quinta-feira, maio 28, 2015

In Praise of Light and Shadow: "João Abel Aboim's Photo Exhibition at Centro Cultural de Belém"




Photo Exhibition : "O Elogio da Luz e da Sombra" (In Praise of Light and Shadow)

(All of the exhibitions' photos on this post were taken by me, by courtesy of Centro Cultural de Belém and João Abel Aboim)


I believe that no art form transforms us quicker than that of a photo. Having absorved the message of an astounding photo, the subject's sense of wonderment and newfound wisdom comes together like two pages in a book. It's a wonderful thing when an amazing photo impels you to a bright new day. 

The photograph is always there to record the light and darkness. Tanizaki's quote that Aboim uses to underline his exhibition clearly demonstrates that:

"We rejoice in that flimsy pale glow,
made of exterior light of an uncertain outlook,
clinging to the dusky surfaces of the walls,
retaining with difficulty a last speck of life.
For us, that pale glow on a wall, or that half-light, far surpasses any ornament
and seeing it never tire us"

(My own loose translation from the Portuguese Jun'ichirō Tanizaki's text on the picture above)

My personal history with Tanizaki's vision is for another time and place.

I've been a film buff for as long as I can remember. I've idled away my formative years in the warm, dark womb of the Cinemateca Portuguesa (weekdays: 18:30 and 21:30; Saturdays: 15:00, 18:30 and 21:30), there to be enchanted  by the likes of "Johnny Guitar", "Casablanca", "The Maltese Falcon", "The Big Sleep", "Stagecoach", and to thrill at the adventures of "My Darling Clementine" starring Victor Mature (my favourite "doc" Holliday) and Henry Fonda. I still remember the thrill of watching "Stagecoach", my first film at the Cinemateca Portguesa, and also for the first time on the big screen! It has one of the most stunning entrances in all of the cinema. I hear a shot, and cut suddenly to Ringo standing by the trail, twirling his rifle: "Hold it!," cries the unmistakable voice of John Wayne...I was hooked for life...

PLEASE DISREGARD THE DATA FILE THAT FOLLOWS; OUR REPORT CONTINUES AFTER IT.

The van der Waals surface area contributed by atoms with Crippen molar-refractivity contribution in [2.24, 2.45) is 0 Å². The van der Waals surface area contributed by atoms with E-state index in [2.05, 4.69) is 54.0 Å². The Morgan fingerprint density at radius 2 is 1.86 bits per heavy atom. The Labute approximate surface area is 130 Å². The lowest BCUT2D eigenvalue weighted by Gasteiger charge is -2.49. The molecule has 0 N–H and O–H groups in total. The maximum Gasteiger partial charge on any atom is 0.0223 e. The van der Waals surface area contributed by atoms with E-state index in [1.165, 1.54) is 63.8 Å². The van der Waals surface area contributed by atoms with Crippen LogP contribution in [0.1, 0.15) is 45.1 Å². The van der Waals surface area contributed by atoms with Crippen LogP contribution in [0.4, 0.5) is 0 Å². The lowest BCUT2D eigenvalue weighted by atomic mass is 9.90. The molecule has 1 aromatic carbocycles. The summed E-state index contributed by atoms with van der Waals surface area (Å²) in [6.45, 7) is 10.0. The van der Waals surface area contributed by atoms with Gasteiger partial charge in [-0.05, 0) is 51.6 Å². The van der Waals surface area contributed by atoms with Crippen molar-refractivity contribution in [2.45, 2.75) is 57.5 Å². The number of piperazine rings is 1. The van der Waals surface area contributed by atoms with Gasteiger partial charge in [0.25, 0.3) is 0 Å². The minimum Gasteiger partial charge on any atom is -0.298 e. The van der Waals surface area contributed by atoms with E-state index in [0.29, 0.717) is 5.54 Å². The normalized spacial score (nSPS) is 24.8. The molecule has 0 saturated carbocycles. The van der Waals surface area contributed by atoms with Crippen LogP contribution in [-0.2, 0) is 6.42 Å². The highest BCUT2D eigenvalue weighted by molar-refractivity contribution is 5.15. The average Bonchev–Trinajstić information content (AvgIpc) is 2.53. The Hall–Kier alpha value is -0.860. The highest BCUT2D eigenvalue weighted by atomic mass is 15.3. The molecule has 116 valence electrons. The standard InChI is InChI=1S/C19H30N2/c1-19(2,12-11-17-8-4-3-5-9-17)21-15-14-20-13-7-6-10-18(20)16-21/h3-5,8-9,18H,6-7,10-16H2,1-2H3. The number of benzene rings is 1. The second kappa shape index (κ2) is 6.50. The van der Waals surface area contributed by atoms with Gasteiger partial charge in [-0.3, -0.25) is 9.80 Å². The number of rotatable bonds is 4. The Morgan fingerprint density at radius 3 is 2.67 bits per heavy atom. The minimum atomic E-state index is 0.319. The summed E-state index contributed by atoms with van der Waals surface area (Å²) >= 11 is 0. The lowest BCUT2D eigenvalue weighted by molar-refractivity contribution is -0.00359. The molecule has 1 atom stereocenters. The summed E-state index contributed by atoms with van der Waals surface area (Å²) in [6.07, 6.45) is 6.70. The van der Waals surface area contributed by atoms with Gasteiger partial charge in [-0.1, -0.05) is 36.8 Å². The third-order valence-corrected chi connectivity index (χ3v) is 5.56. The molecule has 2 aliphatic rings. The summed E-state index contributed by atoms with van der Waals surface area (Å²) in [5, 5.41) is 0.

I've turned this impromptu apprenticeship to the my most satisfying advantage, i.e., I consider myself to be a connoisseur of the so-called classical cinema, particulary the American one of the Golden Age. I suppose it's a sign of my age to call such a youth misspent; it'd have been regarded so in the 1980s when the cinema was for grown-ups and children were allowed to go only to Saturday matinees or, as a special treat, to see the latest Disney feature.

But those were the days when, certainly in Portugal, film was still not recognized for what it is - the art form of the 20th century. João Abel Aboim has always been at the forefront of Portuguese Cinema. The afternoons and nights at the Cinemateca Portuguesa allow me to recognize quality when I see it on the screen. Aboim was definitely one of the greatest, as this exhibition testifies. I know nostalgia is tricky. Distance does indeed lend enchatment to the view, and I've many times been disappointed  to find that a fondly remembered film had far less appeal that I had remembered. Not so with most of the Aboim's films. Some of them I consider to be classics of the Portuguese Cinema. What strikes me most forcibly is their high quality of craftmanship. The studios at the time were not that great, but there were always very skilled people on the sets: directors, writers, photographers, composers, set designers, and sound technicians, to turn out entertainment for the Portuguese film buffs. Those times, to state the obvious, are no more. Portuguese Cinema nowadays is a different "beast" altogether...

What are photos and words used for, be it Cinema, or any other art form? I use them to keep the darkness at bay...

Aboim's photos that take their rightful place in this wonderful exhibition come wrapped in a kind of mystery, that only cinema can give them. Perhaps some higher entity wanted these things to be captured, at just that particular instant in time. Or maybe the camera that captured these moments on those particular days did so purely by chance. This mystery applies equally to a photo capturing the moment Manoel de Oliveira, just arriving on the film set of the movie “O Princípio da Incerteza” (2002), imitating a cockerel with the french photographer Renato Berta; incidentally that cockerel was always on top of Oliveira's shooting camera, as explained by Aboim during one of the impromptu lectures he gave in his photo exhibition. 

João Botelho, Fernando Matos Silva, Fernando Lopes, Paulo Rocha, Jorge Silva Melo and Manoel de Oliveira are some of directors whose films were photographed by João Abel Aboim and shown in this exhibition. One of Michael Ballhaus's films is also present (“Das Autogramm”), shot in Portugal.

Some of the more unknown pictures have also photos: “Quem és tu?” (2001) by João Botelho, “O Princípio da Incerteza”(2002) by Manoel de Oliveira, and “O Delfim”(2002) by Fernando Lopes.






(João Abel Aboim in the background "explaining"one of his photos)





(Manoel de Oliveira, climbing down the steps, at my beloved Cinemateca Portuguesa)









(Fernando Lppes)








(João Abel Aboim)



(Paulo Rocha on the left)





(Manoel de Oliveira)








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